This post originally appeared on Orphan Road.
So the council’s transportation subcommittee has approved 4 more streetcar lines, pretty much the same ones we heard about in May. I’m actually rather surprised that these things still have support in the midst of an economic downturn. Not that I don’t think it’s wise to invest in infrastructure in a downturn — I just (a) didn’t think that many council members agreed with me, and (b) wasn’t sure where the money would come from, since the city presumably can’t run a budget deficit.
But streetcars we shall have, it appears! I’m still skeptical about running them on streets as crowded as 1st Ave downtown and Broadway on Capitol Hill. One double-parked car or fender bender and you’ve effectively taken down the network for hours.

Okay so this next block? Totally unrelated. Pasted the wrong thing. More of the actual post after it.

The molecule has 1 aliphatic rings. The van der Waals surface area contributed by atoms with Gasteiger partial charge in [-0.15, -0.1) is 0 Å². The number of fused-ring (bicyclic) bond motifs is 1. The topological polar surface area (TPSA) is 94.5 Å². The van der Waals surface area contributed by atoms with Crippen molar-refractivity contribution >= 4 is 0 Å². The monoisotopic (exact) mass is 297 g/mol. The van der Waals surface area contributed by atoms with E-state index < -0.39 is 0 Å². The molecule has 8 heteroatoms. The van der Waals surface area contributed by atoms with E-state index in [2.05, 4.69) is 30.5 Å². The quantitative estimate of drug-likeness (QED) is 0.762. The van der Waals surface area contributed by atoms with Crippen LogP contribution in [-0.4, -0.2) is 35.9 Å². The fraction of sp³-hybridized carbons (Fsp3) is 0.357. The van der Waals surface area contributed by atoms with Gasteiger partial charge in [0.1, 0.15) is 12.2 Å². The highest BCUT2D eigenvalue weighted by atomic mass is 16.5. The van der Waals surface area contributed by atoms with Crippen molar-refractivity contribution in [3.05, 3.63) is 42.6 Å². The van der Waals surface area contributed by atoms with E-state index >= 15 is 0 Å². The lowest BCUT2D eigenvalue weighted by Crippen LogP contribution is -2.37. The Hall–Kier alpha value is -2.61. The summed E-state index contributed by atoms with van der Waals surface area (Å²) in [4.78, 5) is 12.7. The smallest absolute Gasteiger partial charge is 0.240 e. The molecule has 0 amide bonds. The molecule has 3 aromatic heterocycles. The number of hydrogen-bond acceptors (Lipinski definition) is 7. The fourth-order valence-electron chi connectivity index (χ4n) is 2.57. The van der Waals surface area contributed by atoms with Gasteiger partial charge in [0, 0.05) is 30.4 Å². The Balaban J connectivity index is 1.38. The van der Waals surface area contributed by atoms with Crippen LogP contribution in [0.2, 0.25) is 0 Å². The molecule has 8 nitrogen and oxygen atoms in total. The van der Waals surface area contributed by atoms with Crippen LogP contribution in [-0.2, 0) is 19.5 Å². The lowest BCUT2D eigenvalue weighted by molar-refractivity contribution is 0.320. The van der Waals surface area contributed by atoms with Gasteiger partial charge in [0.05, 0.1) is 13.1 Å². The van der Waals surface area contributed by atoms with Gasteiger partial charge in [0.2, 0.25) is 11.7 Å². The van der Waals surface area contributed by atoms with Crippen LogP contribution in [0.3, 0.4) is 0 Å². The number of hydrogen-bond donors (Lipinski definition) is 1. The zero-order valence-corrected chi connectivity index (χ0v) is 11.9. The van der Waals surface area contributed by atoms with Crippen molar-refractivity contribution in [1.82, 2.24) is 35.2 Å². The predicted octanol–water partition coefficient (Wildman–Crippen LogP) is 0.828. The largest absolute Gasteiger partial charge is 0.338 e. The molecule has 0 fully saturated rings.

Nick Licata’s not impressed:
Councilmen Richard McIver and Nick Licata voted against the streetcar resolution Tuesday. Licata said too much is still unknown, including the impact on bus service, how construction and streetcars will be paid for and how the operations will be funded long term.
“They have no idea where they are going to get this money,” Licata said. “It’s what I refer to as misguided good intentions.”
The Ballard and University District lines don’t pencil out, he said. Ballard doesn’t have the density for a streetcar, and the University District is better served by buses.
I don’t agree with that last bit — I think Ballard and the U-District absolutely can support a streetcar — but his concerns about money are well-founded. Will Metro be asked to take over operations once the lines are built? Presumably you’d get some efficiencies of scale by building up the network a bit, especially on maintenance and driver training. But the day-to-day operating subsidies will have to be paid for by someone, and I’m not sure a LID is your answer here, absent one large, Vulcan-like property owner to push for it.